How Black Elected Leaders Have Changed Over Time

INSIGHTS :  Sep. 28, 2015

Andrew Keatts | September 28, 2015Researchers know surprisingly little about the evolution of racial minorities’ representation in politics.

Former mayor of Baton Rouge Kip Holden cheers with others

Researchers know surprisingly little about the evolution of racial minorities’ representation in politics.

The country elected its first black mayor in 1967, and some 45 years later there are more than 500 black people leading American cities and some 300 Latinos doing the same.

But research that looks at how that progress has taken place is surprisingly sparse.

That’s what Rice University’s Melissa Marschall and Anna Mikulska tried to address with their examination of office-seeking and election-winning history of black candidates in Louisiana.

This historic look is seen as an initial step in explaining black political representation by outlining where candidates have had the most success, finding patterns across different offices and identifying where there hasn’t been much progress at all.

Eventually, the researchers intend to examine legislative, executive and administrative and law enforcement electoral history to develop a theory on how minorities are gradually incorporated into politics.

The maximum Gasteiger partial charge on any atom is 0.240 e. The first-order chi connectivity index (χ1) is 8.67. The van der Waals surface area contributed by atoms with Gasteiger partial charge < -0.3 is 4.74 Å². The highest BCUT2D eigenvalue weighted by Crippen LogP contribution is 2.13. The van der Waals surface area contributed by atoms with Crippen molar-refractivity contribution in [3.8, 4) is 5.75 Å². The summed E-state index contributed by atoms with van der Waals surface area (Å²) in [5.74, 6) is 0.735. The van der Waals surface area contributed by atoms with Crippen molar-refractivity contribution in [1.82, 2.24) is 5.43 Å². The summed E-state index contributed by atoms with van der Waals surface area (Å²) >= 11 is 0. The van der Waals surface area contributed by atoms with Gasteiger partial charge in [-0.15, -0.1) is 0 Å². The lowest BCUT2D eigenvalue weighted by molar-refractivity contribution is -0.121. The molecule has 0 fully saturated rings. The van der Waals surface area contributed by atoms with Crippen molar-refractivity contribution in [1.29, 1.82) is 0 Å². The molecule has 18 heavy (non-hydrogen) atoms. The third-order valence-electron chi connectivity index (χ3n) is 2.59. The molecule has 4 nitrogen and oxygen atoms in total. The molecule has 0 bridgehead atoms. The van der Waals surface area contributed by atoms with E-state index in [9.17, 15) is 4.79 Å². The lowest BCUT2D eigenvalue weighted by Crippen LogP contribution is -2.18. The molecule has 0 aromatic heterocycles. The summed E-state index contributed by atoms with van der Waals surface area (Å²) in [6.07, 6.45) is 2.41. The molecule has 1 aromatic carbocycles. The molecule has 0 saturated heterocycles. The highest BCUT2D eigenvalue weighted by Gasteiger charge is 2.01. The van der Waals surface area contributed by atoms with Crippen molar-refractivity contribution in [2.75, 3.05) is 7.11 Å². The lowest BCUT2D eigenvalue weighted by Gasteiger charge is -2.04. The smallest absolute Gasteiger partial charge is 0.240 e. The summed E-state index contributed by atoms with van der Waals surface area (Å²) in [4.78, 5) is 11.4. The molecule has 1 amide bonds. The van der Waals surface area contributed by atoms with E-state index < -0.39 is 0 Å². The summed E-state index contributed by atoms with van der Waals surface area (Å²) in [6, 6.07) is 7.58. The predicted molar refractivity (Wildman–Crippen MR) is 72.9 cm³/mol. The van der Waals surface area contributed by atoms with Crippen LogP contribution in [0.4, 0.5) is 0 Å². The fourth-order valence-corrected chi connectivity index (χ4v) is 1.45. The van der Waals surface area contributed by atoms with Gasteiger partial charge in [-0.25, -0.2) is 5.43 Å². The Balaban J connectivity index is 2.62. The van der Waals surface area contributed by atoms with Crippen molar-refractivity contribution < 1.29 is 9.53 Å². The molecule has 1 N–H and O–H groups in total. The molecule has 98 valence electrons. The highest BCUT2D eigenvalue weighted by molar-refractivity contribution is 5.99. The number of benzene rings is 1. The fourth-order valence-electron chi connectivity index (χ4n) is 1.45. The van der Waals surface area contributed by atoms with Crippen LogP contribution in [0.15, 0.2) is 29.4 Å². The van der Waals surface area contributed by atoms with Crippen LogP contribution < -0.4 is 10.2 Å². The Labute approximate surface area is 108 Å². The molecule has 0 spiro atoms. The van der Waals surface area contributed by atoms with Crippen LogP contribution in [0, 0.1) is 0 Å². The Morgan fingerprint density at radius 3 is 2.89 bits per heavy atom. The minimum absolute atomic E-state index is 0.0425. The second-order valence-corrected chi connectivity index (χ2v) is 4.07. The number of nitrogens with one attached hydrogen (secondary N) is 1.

The Study and Findings

The study pulls its election-related data from three sources: the Joint Center for Political and Economic Research, the Southern Regional Council’s Voter Education Project, and election returns from the Louisiana secretary of state. It then compares that data to specific candidate characteristics compiled by the Local Elections In America Project, or LEAP, the Kinder Institute’s repository of local election information from across the country.

The data showed that black leaders are more likely to hold City Council offices than offices in a school board or parish, Louisiana’s equivalent of a county. That’s mostly been the case throughout the study period, from after the passage of the Voting Rights Act in 1965 through 2010.

Meanwhile, there’s been a steady increase in the number of black leaders elected to mayoral or chief law enforcement positions over that same time.

The data on candidates that sought those positions over the years is much messier. The number of candidates for mayoral offices is much lower than those who sought council positions, and it’s typically lower than the number who sought parish and school board seats too.

But the study also showed that different jurisdictions have shown considerably different experiences in electing their first black leaders to various offices. Almost all school boards had elected a black member, while comparatively few cities had elected black mayors.

“In fact, by 2010, 93 percent of Louisiana school boards had witnessed the election of a black school board member and 78 percent of parish legislative bodies had done the same,” the researchers write.

“In contrast, only 51 percent of city councils in Louisiana had experienced the election of a black councilor. Further, the least progress has been made in electing blacks to the office of the mayor. By 2010 only 17 percent of Louisiana cities had ever done this.”

Andrew Keatts
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